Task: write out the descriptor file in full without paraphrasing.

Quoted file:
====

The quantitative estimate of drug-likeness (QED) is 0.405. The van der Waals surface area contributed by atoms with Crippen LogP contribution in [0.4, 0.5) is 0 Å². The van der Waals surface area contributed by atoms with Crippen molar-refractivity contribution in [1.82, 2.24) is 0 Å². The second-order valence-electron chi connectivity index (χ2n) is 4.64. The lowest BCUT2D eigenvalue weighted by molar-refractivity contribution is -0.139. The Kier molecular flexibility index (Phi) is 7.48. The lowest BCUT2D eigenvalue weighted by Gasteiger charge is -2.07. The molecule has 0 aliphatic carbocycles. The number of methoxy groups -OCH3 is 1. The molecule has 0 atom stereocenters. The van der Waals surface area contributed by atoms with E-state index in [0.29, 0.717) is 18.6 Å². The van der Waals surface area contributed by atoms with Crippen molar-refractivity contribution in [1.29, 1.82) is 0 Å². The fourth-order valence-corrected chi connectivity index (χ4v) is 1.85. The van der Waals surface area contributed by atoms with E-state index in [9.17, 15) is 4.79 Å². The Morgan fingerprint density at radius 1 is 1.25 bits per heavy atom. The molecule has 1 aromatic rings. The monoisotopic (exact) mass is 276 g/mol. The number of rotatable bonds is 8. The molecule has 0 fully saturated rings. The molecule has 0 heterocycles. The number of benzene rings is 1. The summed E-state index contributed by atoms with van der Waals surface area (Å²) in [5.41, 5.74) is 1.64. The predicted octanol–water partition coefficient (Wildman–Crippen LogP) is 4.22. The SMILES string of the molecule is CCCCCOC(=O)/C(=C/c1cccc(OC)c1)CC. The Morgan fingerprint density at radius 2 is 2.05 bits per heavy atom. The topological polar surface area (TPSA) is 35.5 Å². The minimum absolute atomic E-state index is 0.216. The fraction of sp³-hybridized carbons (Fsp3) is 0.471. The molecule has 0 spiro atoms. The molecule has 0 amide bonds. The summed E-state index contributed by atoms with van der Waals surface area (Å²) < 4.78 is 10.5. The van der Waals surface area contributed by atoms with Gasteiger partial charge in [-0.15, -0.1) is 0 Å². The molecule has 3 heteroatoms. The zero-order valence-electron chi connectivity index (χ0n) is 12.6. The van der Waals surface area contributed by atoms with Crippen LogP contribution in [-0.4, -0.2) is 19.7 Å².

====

The quantitative estimate of drug-likeness (QED) is 0.405. The van der Waals surface area contributed by atoms with Crippen LogP contribution in [0.4, 0.5) is 0 Å². The van der Waals surface area contributed by atoms with Crippen molar-refractivity contribution in [1.82, 2.24) is 0 Å². The second-order valence-electron chi connectivity index (χ2n) is 4.64. The lowest BCUT2D eigenvalue weighted by molar-refractivity contribution is -0.139. The Kier molecular flexibility index (Phi) is 7.48. The lowest BCUT2D eigenvalue weighted by Gasteiger charge is -2.07. The molecule has 0 aliphatic carbocycles. The number of methoxy groups -OCH3 is 1. The molecule has 0 atom stereocenters. The van der Waals surface area contributed by atoms with E-state index in [0.29, 0.717) is 18.6 Å². The van der Waals surface area contributed by atoms with Crippen molar-refractivity contribution in [1.29, 1.82) is 0 Å². The fourth-order valence-corrected chi connectivity index (χ4v) is 1.85. The van der Waals surface area contributed by atoms with E-state index in [9.17, 15) is 4.79 Å². The Morgan fingerprint density at radius 1 is 1.25 bits per heavy atom. The molecule has 1 aromatic rings. The monoisotopic (exact) mass is 276 g/mol. The number of rotatable bonds is 8. The molecule has 0 fully saturated rings. The molecule has 0 heterocycles. The number of benzene rings is 1. The summed E-state index contributed by atoms with van der Waals surface area (Å²) in [5.41, 5.74) is 1.64. The predicted octanol–water partition coefficient (Wildman–Crippen LogP) is 4.22. The SMILES string of the molecule is CCCCCOC(=O)/C(=C/c1cccc(OC)c1)CC. The Morgan fingerprint density at radius 2 is 2.05 bits per heavy atom. The topological polar surface area (TPSA) is 35.5 Å². The minimum absolute atomic E-state index is 0.216. The fraction of sp³-hybridized carbons (Fsp3) is 0.471. The molecule has 0 spiro atoms. The molecule has 0 amide bonds. The summed E-state index contributed by atoms with van der Waals surface area (Å²) < 4.78 is 10.5. The van der Waals surface area contributed by atoms with Gasteiger partial charge in [-0.15, -0.1) is 0 Å². The molecule has 3 heteroatoms. The zero-order valence-electron chi connectivity index (χ0n) is 12.6. The van der Waals surface area contributed by atoms with Crippen LogP contribution in [-0.4, -0.2) is 19.7 Å².